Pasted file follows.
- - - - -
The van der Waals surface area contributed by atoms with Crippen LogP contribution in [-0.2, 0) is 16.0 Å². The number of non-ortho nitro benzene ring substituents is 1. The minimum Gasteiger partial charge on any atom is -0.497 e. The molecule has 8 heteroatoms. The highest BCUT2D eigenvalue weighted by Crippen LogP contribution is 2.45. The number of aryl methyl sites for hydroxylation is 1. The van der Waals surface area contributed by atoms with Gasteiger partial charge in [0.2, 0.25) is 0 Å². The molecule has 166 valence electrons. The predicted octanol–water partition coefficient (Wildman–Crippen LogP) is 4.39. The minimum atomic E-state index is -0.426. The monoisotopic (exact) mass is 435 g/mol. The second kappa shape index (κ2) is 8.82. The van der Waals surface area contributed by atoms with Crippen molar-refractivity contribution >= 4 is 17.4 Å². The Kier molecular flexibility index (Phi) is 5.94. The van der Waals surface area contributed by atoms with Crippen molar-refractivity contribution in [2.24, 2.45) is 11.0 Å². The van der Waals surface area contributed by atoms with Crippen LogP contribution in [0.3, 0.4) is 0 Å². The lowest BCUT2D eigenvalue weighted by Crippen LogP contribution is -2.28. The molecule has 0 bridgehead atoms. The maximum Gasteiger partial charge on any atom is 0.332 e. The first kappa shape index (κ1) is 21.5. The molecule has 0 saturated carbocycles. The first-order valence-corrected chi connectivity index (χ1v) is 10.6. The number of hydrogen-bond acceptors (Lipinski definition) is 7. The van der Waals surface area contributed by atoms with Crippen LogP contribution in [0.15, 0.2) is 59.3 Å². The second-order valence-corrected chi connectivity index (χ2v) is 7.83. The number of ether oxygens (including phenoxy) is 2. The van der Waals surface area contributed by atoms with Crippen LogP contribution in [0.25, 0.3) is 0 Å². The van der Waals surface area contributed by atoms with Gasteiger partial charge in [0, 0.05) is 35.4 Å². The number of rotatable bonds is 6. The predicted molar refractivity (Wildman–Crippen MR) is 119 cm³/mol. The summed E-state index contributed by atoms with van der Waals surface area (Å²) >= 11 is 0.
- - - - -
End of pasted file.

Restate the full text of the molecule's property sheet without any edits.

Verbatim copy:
The van der Waals surface area contributed by atoms with Crippen LogP contribution in [-0.2, 0) is 16.0 Å². The number of non-ortho nitro benzene ring substituents is 1. The minimum Gasteiger partial charge on any atom is -0.497 e. The molecule has 8 heteroatoms. The highest BCUT2D eigenvalue weighted by Crippen LogP contribution is 2.45. The number of aryl methyl sites for hydroxylation is 1. The van der Waals surface area contributed by atoms with Gasteiger partial charge in [0.2, 0.25) is 0 Å². The molecule has 166 valence electrons. The predicted octanol–water partition coefficient (Wildman–Crippen LogP) is 4.39. The minimum atomic E-state index is -0.426. The monoisotopic (exact) mass is 435 g/mol. The second kappa shape index (κ2) is 8.82. The van der Waals surface area contributed by atoms with Crippen molar-refractivity contribution >= 4 is 17.4 Å². The Kier molecular flexibility index (Phi) is 5.94. The van der Waals surface area contributed by atoms with Crippen molar-refractivity contribution in [2.24, 2.45) is 11.0 Å². The van der Waals surface area contributed by atoms with Crippen LogP contribution in [0.3, 0.4) is 0 Å². The lowest BCUT2D eigenvalue weighted by Crippen LogP contribution is -2.28. The molecule has 0 bridgehead atoms. The maximum Gasteiger partial charge on any atom is 0.332 e. The first kappa shape index (κ1) is 21.5. The molecule has 0 saturated carbocycles. The first-order valence-corrected chi connectivity index (χ1v) is 10.6. The number of hydrogen-bond acceptors (Lipinski definition) is 7. The van der Waals surface area contributed by atoms with Crippen LogP contribution in [0.15, 0.2) is 59.3 Å². The second-order valence-corrected chi connectivity index (χ2v) is 7.83. The number of ether oxygens (including phenoxy) is 2. The van der Waals surface area contributed by atoms with Crippen LogP contribution in [0.25, 0.3) is 0 Å². The van der Waals surface area contributed by atoms with Gasteiger partial charge in [0, 0.05) is 35.4 Å². The number of rotatable bonds is 6. The predicted molar refractivity (Wildman–Crippen MR) is 119 cm³/mol. The summed E-state index contributed by atoms with van der Waals surface area (Å²) >= 11 is 0.